So just imagine you are an accounting company. You receive thousands of invoices a day. Maybe hundreds of thousands a year. If every invoice takes your accounting people just one minute to process and confirm, that’s hundreds of hours of work that needs to be done. And that is aside from the possibility that you are audited, and have to check all that work for a second time. The human error rate for invoice processing is low, but mistakes are very expensive. Fraud is surprisingly common as well, as bad actors take advantage of the complexities of billing to trick people into paying for non-existent things.
So we began to realize that one answer to this seemingly intractable problem was AI. The big hurdle for automating invoice processing is that no two invoices are ever exactly the same. Getting a machine to recognize one type of invoice, and correctly pull the right information out of it is non-trivial, but certainly possible with existing technology. The problem is that at any time, companies are receiving invoices from many, many parties, a company can change the way it formats invoices, or an invoice can contain a mistake or can be fraudulent.
So that means that no matter how streamlined your process may be, it still requires human-level judgement to confirm that everything is correct. That creates a bottleneck, because human-level judgement takes a long time to apply. People are very good at semantics, but we are also very slow. And you have the influence of many human factors: being tired, misreading a number, forgetting to double check.
AI that can read and understand an invoice at a human level can also be made to do the same work many, many times faster than a human. So if you train a neural network to be able to recognize and work with invoices it has never seen before (just as a human can do), then you can turn hundreds of hours of tedious work into a matter of a few seconds or minutes of computer processing time.
Who would use this technology? Why hasn’t it been developed already?
Well, neural networks are really just starting to be applied to these problems. One of the reasons this hasn’t been done already is that processing power and computer architecture hasn’t been powerful enough to make it possible. The other side of that equation is the data itself. Until recently, much of the data needed to train a neural network didn’t exist in a form that a network could actually handle. Invoices were on paper, or they were “electronic” and thus in a form that could be handled automatically by a hard-wired program.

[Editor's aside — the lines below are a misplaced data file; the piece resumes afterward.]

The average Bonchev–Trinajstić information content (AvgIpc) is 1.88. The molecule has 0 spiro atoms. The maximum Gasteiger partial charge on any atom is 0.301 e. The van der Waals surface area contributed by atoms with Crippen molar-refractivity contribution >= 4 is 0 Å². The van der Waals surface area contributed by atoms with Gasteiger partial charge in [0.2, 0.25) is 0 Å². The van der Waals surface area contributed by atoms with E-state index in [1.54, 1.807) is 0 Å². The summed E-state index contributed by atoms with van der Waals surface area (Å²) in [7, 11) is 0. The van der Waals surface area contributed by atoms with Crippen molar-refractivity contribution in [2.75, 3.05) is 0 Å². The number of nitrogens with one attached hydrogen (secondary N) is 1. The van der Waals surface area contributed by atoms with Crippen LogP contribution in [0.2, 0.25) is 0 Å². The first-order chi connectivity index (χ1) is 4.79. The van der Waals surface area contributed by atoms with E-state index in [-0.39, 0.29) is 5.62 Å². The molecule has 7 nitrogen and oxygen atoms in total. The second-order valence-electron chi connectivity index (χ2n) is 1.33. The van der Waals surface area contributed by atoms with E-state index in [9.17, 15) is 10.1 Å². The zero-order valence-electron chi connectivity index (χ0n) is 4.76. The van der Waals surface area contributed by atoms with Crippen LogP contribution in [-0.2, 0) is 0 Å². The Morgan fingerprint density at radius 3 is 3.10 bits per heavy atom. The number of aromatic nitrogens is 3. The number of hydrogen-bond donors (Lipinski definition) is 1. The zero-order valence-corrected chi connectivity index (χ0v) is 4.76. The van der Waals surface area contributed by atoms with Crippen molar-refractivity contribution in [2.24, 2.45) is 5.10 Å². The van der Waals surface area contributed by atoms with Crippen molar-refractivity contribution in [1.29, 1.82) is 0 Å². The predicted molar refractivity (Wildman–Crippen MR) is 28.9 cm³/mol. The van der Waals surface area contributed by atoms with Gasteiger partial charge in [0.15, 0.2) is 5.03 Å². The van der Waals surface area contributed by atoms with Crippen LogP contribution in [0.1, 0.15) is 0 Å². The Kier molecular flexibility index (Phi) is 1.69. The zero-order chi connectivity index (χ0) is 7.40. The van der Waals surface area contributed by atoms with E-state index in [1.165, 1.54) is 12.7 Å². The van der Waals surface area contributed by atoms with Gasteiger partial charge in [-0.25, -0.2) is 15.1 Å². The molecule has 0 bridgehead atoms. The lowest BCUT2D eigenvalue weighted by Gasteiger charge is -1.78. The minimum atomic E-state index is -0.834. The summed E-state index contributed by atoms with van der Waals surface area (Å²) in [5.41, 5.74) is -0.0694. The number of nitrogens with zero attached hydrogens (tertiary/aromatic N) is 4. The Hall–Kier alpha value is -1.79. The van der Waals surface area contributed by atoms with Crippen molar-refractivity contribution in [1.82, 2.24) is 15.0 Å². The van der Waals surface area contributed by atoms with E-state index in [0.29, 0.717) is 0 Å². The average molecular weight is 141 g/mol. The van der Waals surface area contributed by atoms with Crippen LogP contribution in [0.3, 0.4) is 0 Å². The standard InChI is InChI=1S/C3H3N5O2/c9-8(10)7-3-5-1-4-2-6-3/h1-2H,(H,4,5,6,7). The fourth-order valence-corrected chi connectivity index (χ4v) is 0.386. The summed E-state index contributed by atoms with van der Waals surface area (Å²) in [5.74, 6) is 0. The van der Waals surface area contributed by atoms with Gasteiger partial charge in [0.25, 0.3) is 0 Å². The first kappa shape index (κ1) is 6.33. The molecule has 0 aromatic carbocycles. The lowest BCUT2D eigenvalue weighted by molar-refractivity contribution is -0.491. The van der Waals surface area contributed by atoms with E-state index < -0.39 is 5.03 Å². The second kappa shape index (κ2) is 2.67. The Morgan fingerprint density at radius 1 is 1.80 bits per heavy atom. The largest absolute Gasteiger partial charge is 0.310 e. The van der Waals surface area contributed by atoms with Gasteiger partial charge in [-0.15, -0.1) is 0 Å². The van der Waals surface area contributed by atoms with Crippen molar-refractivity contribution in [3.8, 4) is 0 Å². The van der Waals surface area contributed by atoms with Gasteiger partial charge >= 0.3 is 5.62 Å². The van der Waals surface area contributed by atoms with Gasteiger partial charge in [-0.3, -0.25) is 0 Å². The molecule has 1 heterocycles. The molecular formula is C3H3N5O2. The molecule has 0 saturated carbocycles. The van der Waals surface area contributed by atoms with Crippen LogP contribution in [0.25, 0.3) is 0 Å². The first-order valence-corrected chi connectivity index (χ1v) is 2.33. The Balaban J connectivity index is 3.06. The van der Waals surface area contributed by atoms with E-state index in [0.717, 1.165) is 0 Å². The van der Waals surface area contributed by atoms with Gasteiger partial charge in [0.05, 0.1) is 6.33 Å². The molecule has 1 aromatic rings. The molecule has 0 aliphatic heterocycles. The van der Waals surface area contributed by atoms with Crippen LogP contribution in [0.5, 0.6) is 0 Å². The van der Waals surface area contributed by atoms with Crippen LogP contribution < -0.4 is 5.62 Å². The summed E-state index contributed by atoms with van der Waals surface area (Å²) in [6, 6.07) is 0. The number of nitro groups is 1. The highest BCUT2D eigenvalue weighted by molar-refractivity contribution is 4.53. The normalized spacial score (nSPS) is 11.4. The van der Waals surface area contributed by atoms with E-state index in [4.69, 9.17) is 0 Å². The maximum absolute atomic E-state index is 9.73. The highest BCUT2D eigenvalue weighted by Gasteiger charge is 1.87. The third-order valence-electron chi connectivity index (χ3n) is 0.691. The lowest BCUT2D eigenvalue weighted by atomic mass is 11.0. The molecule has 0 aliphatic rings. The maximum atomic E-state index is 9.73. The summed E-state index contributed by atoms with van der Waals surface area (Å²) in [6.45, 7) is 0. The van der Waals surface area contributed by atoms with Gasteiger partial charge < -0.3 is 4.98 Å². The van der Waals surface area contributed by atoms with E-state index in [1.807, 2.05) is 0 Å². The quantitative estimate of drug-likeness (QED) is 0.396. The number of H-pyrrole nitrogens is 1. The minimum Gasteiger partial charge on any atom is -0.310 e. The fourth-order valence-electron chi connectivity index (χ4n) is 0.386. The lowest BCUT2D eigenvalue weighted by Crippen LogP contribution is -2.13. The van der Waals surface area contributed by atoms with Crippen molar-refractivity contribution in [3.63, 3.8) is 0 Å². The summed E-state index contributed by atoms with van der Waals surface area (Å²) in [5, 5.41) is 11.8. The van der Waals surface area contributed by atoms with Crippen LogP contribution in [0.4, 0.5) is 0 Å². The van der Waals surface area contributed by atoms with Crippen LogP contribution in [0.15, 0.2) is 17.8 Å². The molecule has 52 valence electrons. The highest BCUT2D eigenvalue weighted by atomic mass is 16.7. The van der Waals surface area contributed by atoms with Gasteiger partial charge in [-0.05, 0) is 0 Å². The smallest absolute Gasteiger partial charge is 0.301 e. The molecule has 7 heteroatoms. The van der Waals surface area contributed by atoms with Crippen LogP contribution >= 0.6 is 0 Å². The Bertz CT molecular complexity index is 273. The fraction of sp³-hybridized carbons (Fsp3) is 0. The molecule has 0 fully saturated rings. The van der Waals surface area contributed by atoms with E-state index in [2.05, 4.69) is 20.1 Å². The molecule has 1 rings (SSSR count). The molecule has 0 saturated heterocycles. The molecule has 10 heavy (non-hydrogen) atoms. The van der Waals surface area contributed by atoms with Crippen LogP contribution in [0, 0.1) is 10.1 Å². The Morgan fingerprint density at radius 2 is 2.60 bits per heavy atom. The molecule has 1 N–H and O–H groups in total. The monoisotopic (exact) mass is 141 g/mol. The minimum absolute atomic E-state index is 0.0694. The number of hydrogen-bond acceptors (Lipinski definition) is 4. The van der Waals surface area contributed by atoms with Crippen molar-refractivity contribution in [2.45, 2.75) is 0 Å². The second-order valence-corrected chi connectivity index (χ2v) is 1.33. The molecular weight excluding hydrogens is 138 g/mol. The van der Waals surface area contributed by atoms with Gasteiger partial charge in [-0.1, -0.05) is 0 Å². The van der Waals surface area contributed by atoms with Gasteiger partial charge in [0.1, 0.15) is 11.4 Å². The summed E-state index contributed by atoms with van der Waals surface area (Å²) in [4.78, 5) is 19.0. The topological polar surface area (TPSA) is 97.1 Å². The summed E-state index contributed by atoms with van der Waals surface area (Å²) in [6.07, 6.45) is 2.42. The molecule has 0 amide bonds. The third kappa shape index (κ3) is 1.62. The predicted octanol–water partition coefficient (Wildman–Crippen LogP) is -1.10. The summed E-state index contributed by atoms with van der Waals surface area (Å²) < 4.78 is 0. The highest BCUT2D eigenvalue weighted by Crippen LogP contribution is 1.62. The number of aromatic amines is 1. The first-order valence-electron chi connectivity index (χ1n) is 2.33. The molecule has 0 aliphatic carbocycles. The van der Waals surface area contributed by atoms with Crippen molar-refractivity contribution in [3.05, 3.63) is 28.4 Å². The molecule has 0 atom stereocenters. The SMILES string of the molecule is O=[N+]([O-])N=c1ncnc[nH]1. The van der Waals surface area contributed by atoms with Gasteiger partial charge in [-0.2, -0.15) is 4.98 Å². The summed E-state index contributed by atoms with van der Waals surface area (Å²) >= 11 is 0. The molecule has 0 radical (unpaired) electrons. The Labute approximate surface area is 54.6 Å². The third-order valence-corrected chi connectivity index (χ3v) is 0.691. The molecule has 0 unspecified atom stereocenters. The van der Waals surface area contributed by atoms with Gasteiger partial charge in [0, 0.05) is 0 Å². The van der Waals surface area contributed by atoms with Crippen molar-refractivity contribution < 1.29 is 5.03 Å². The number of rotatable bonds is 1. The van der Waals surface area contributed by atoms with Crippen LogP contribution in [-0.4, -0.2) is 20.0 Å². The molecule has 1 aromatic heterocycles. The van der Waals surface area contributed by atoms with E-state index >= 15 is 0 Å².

In the past decade though, the volume of data that we can apply to machine learning has exploded. That’s why AI and machine learning have suddenly become hot topics again.
The other issue has been that the specific methodologies for training and checking the accuracy of neural networks have been evolving, and are just starting to become really useful for this kind of work. You can just show a million invoices to a neural network, but getting it to focus on what is important is not something you can just ask for. You have to be able to train the algorithms in ways that help it eliminate useless information and focus on what you want it to focus on.
The process is analogous to the way a baby learns. When a baby is born, its ability to sense information around it is very limited. It can’t see or hear very well, and it can’t process what it does see or hear. Slowly it becomes more able to sense information, and it begins to use that new information to construct an understanding of the world around it. Then comes language: the way that a human mind is able to abstract information and complexity, and imagine new things it has never seen before.
If we are to use this analogy, today neural networks are operating mostly blind, and with little understanding of language to create or understand abstract ideas. As we expose them to more information, we also have to teach them a “language” that they can use to extract something useful from that data. Rossum is a part of that language: we are helping neural networks to understand what we want them to do, and why.